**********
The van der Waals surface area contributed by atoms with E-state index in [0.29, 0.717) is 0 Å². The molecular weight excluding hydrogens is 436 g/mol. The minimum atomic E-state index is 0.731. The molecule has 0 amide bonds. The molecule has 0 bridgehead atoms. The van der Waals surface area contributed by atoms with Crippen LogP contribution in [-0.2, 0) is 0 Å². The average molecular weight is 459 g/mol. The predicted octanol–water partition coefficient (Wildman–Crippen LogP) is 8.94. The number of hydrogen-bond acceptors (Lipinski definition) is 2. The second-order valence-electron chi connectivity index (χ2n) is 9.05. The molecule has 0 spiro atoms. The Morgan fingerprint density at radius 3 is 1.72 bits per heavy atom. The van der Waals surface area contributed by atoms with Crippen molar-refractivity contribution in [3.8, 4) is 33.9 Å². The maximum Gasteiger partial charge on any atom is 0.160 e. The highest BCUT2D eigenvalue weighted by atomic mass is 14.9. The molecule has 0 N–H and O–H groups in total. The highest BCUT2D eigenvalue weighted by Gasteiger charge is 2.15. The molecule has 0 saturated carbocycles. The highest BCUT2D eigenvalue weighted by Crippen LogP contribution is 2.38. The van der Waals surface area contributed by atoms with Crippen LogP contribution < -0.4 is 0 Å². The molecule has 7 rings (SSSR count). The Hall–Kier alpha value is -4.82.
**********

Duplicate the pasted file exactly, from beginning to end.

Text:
The van der Waals surface area contributed by atoms with E-state index in [0.29, 0.717) is 0 Å². The molecular weight excluding hydrogens is 436 g/mol. The minimum atomic E-state index is 0.731. The molecule has 0 amide bonds. The molecule has 0 bridgehead atoms. The van der Waals surface area contributed by atoms with Crippen LogP contribution in [-0.2, 0) is 0 Å². The average molecular weight is 459 g/mol. The predicted octanol–water partition coefficient (Wildman–Crippen LogP) is 8.94. The number of hydrogen-bond acceptors (Lipinski definition) is 2. The second-order valence-electron chi connectivity index (χ2n) is 9.05. The molecule has 0 spiro atoms. The Morgan fingerprint density at radius 3 is 1.72 bits per heavy atom. The van der Waals surface area contributed by atoms with Crippen molar-refractivity contribution in [3.8, 4) is 33.9 Å². The maximum Gasteiger partial charge on any atom is 0.160 e. The highest BCUT2D eigenvalue weighted by atomic mass is 14.9. The molecule has 0 N–H and O–H groups in total. The highest BCUT2D eigenvalue weighted by Gasteiger charge is 2.15. The molecule has 0 saturated carbocycles. The highest BCUT2D eigenvalue weighted by Crippen LogP contribution is 2.38. The van der Waals surface area contributed by atoms with Crippen LogP contribution < -0.4 is 0 Å². The molecule has 7 rings (SSSR count). The Hall–Kier alpha value is -4.82.